Saturday, April 20, 2013

Brother Bombers

Normally, we would all feel anger toward the Tsarnaev brothers. Self-styled terrorists who murdered and mutilated innocent Americans deserve nothing other than our opprobrium.

We need have no moral compunctions about holding the surviving brother accountable for his actions.

For liberal intellectuals this is a problem. In their theoretical ecosphere the Devil is American racism. Their mission is to rid America of racism. And that includes what is misleadingly called Islamophobia. Thus, they fear that America will go off on yet another round of Muslim-hatred, holding other Muslims to account for the actions of two deviants.

Within their minds, the Tsarnaev brothers will soon emerge as victims of America.

It has begun with an attempt to humanize the terrorists. Since most sentient humans know that the terrorists are monsters, the empathetic left will pay lip service to their perfidy and try to cast them as victims.

If these writers succeed in humanizing the Tsarnaev brothers, it will diminish our anger at them and at the culture that bred them.

Adam Gopnik offers this analysis:

And we already had a glimpse of how this might be a tragedy of assimilation and its discontents. A well-liked student at a good public school, a Golden Gloves boxer—somehow they had transformed their souls in ways that made it possible for them to casually drop devices meant to rip human flesh apart next to an eight-year-old boy and his family….

However the details turn out, this is certainly a tragic story about America far more than it is a tale about the exotic elsewhere. Whatever had happened, it had happened here. Surprises surely await us as we go on, but an intuitive scenario—in which an older brother who had struggled with the promise and disillusion of American life and turned to extremist Islam for comfort, dominated and seduced a younger brother not born or made for violence—seemed plausible. But all of our experience suggests that it is not “fundamentalism” alone but an aching tension between modernity and a false picture of a purer fundamentalist past that makes terrorists.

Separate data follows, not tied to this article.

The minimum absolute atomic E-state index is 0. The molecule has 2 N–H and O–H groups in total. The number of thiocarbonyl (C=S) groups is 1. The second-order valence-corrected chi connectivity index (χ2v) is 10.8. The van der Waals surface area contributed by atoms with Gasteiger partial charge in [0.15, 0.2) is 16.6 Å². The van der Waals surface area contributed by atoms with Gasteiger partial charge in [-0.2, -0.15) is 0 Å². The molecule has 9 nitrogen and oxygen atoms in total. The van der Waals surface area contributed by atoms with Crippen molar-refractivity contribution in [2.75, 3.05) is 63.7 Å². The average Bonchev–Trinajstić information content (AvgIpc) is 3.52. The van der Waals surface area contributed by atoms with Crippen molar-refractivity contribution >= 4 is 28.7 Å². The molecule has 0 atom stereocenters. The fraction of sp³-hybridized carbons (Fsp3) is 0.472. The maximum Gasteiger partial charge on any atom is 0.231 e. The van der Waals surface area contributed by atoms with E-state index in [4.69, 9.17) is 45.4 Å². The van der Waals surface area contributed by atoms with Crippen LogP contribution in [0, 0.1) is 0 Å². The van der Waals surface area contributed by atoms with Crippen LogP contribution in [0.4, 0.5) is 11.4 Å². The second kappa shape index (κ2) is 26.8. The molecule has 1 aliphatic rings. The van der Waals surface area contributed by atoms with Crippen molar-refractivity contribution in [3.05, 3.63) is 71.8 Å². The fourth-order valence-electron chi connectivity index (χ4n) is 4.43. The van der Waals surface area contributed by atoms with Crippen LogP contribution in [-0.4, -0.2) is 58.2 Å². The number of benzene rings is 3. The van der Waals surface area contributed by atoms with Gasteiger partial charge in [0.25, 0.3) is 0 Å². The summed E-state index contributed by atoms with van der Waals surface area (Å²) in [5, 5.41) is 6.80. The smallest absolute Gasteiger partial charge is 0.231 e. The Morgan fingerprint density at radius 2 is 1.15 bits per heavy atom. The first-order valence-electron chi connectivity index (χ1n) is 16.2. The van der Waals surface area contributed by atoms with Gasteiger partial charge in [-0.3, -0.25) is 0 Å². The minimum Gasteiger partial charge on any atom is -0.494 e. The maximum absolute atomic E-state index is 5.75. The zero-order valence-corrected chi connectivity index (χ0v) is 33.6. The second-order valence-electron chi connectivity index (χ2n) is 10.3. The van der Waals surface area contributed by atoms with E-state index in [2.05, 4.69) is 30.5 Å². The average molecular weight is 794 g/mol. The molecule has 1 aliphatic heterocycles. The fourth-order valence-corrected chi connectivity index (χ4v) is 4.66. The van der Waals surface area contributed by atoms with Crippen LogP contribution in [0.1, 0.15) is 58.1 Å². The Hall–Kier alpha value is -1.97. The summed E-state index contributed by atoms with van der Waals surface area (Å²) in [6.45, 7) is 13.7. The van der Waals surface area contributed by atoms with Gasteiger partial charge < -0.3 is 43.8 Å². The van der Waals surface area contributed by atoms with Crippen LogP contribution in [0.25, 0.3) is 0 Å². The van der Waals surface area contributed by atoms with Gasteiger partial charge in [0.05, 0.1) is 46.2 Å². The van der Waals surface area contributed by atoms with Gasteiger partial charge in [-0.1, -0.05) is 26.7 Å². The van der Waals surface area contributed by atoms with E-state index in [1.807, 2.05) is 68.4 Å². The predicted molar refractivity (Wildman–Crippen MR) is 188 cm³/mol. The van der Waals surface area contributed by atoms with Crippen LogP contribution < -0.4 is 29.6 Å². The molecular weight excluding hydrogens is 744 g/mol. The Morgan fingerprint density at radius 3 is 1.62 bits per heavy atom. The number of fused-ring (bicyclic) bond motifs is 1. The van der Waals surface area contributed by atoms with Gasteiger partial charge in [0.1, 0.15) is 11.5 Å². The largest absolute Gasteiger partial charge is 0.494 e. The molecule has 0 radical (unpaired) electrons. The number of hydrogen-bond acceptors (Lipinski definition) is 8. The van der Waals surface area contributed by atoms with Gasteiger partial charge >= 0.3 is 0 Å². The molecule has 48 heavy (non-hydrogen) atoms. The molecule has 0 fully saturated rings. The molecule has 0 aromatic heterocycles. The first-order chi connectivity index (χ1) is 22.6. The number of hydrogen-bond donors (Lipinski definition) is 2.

Gopnik comes very close to suggesting that the terrorists were tragic heroes. They were good boys who were corrupted by America. They could not fit in, presumably because American Islamophobics rejected them. 

This view was echoed by the president of Chechnya who immediately blamed it all on America. The Tsarnaev parents immediately said that their boys had been framed.

Of course, Tamerlan Tsarnaev was married to an American woman and spent a great time with her family. Still, he insisted that he had no American friends.

Gopnik continues that Tamerlan, feeling rejected, needed comfort, turned to violent, extremist jihadi Islamism.

Think about it. Gopnik wants us to believe that this man turned to Islam to seek comfort. If you were looking for comfort would you turn to al Qaeda or the terrorists of Beslan?

In truth, Tamerlan Tsarnaev turned to Islamist radicalism to find a way to punish America for his own failures. And he recruited his brother. To Gopnik's mind, Dzhokhar was neither born nor bred for violence.

Oh,really. Surely he was brought up in the same home by the same parents who raised his older brother. For someone who was neither born nor bred for violence, he took to it rather well.